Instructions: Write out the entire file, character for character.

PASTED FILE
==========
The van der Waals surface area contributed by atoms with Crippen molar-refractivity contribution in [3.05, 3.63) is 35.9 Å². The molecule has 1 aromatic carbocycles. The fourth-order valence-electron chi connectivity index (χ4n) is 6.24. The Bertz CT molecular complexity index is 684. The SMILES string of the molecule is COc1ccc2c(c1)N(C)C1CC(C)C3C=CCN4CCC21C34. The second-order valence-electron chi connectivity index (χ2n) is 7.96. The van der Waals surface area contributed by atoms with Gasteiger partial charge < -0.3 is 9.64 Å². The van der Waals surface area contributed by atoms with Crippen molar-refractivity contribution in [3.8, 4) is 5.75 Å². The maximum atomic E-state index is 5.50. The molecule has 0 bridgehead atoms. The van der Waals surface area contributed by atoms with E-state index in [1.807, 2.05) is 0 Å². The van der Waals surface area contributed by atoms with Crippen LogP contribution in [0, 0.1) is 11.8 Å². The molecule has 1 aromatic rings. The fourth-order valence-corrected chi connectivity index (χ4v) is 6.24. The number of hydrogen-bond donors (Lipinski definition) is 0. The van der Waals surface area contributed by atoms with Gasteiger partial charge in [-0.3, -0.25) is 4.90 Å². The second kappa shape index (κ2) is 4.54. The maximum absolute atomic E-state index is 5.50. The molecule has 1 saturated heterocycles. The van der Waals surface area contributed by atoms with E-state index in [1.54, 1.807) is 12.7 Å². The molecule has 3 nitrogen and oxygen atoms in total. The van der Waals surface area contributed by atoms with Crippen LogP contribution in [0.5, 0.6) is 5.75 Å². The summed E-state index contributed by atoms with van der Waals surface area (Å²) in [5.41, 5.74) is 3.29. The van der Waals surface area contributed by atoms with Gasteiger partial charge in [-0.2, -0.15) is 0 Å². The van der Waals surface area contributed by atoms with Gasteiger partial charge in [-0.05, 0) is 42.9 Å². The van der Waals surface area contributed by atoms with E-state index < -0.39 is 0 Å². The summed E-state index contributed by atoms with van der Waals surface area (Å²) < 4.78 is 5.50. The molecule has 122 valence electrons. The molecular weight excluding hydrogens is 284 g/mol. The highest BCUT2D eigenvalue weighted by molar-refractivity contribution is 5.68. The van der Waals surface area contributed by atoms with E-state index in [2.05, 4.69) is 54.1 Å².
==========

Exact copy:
The van der Waals surface area contributed by atoms with Crippen molar-refractivity contribution in [3.05, 3.63) is 35.9 Å². The molecule has 1 aromatic carbocycles. The fourth-order valence-electron chi connectivity index (χ4n) is 6.24. The Bertz CT molecular complexity index is 684. The SMILES string of the molecule is COc1ccc2c(c1)N(C)C1CC(C)C3C=CCN4CCC21C34. The second-order valence-electron chi connectivity index (χ2n) is 7.96. The van der Waals surface area contributed by atoms with Gasteiger partial charge < -0.3 is 9.64 Å². The van der Waals surface area contributed by atoms with Crippen molar-refractivity contribution in [3.8, 4) is 5.75 Å². The maximum atomic E-state index is 5.50. The molecule has 0 bridgehead atoms. The van der Waals surface area contributed by atoms with E-state index in [1.807, 2.05) is 0 Å². The van der Waals surface area contributed by atoms with Crippen LogP contribution in [0, 0.1) is 11.8 Å². The molecule has 1 aromatic rings. The fourth-order valence-corrected chi connectivity index (χ4v) is 6.24. The number of hydrogen-bond donors (Lipinski definition) is 0. The van der Waals surface area contributed by atoms with Gasteiger partial charge in [-0.3, -0.25) is 4.90 Å². The second kappa shape index (κ2) is 4.54. The maximum absolute atomic E-state index is 5.50. The molecule has 1 saturated heterocycles. The van der Waals surface area contributed by atoms with E-state index in [1.54, 1.807) is 12.7 Å². The molecule has 3 nitrogen and oxygen atoms in total. The van der Waals surface area contributed by atoms with Crippen LogP contribution in [0.5, 0.6) is 5.75 Å². The summed E-state index contributed by atoms with van der Waals surface area (Å²) in [5.41, 5.74) is 3.29. The van der Waals surface area contributed by atoms with Gasteiger partial charge in [-0.2, -0.15) is 0 Å². The van der Waals surface area contributed by atoms with Gasteiger partial charge in [-0.05, 0) is 42.9 Å². The van der Waals surface area contributed by atoms with E-state index < -0.39 is 0 Å². The summed E-state index contributed by atoms with van der Waals surface area (Å²) < 4.78 is 5.50. The molecule has 122 valence electrons. The molecular weight excluding hydrogens is 284 g/mol. The highest BCUT2D eigenvalue weighted by molar-refractivity contribution is 5.68. The van der Waals surface area contributed by atoms with E-state index in [2.05, 4.69) is 54.1 Å².